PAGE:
from the was-not-expecting-that dept.
White Americans' fear of losing their socioeconomic standing in the face of demographic change may be driving opposition to welfare programs, even though whites are major beneficiaries of government poverty assistance, according to new research from the University of California, Berkeley, and Stanford University.
While social scientists have long posited that racial resentment fuels opposition to such anti-poverty programs as food stamps, Medicaid and Temporary Aid to Needy Families, this is the first study to show the correlation experimentally, demonstrating a causal relationship between attitudes to welfare and threatened racial status.
"With policymakers proposing cuts to the social safety net, it's important to understand the dynamics that drive the welfare backlash," said study lead author Rachel Wetts, a Ph.D. student in sociology at UC Berkeley. "This research suggests that when whites fear their status is on the decline, they increase opposition to programs intended to benefit poorer members of all racial groups."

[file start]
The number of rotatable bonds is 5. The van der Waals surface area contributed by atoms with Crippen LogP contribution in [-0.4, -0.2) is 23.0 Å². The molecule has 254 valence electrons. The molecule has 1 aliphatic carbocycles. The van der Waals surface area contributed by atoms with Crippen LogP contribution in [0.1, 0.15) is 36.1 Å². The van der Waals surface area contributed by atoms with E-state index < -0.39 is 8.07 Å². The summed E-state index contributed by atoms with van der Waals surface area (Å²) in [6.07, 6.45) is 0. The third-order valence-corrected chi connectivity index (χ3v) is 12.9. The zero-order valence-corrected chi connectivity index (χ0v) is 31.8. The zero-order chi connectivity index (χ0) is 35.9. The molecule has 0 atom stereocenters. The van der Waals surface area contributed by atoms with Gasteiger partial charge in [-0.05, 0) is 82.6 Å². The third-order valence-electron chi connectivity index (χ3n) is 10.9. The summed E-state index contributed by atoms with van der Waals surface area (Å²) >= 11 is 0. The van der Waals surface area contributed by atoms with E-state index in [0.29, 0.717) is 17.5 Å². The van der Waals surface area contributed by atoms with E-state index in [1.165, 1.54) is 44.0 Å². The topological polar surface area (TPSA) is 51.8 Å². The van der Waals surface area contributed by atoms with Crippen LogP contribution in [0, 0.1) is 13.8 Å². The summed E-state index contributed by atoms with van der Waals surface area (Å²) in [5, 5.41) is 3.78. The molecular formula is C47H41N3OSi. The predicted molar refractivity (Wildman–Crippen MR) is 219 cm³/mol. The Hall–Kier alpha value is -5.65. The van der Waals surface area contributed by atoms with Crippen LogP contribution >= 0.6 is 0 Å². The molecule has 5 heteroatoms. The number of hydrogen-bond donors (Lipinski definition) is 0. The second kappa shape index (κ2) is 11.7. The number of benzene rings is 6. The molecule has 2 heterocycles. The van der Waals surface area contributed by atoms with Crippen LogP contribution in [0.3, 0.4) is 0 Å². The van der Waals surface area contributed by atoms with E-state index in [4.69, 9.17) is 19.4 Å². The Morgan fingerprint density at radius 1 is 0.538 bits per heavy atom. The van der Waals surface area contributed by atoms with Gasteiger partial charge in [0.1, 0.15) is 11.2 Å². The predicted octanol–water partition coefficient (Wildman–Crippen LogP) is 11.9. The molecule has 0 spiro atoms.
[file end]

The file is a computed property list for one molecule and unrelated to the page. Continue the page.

The findings, to be published May 30 in the journal Social Forces, highlight a welfare backlash that swelled around the 2008 Great Recession and election of Barack Obama.
Notably, the study found anti-welfare sentiment to be selective insofar as threats to whites' standing led whites to oppose government assistance programs they believed largely benefit minorities, while not affecting their views of programs they thought were more likely to advantage whites.
"Our findings suggest that these threats lead whites to oppose programs they perceive as primarily benefiting racial minorities," said study senior author Robb Willer, a professor of sociology and social psychology at Stanford University.
[...] "Overall, these results suggest whites' perceptions of rising minority power and influence lead them to oppose welfare programs," Wetts said.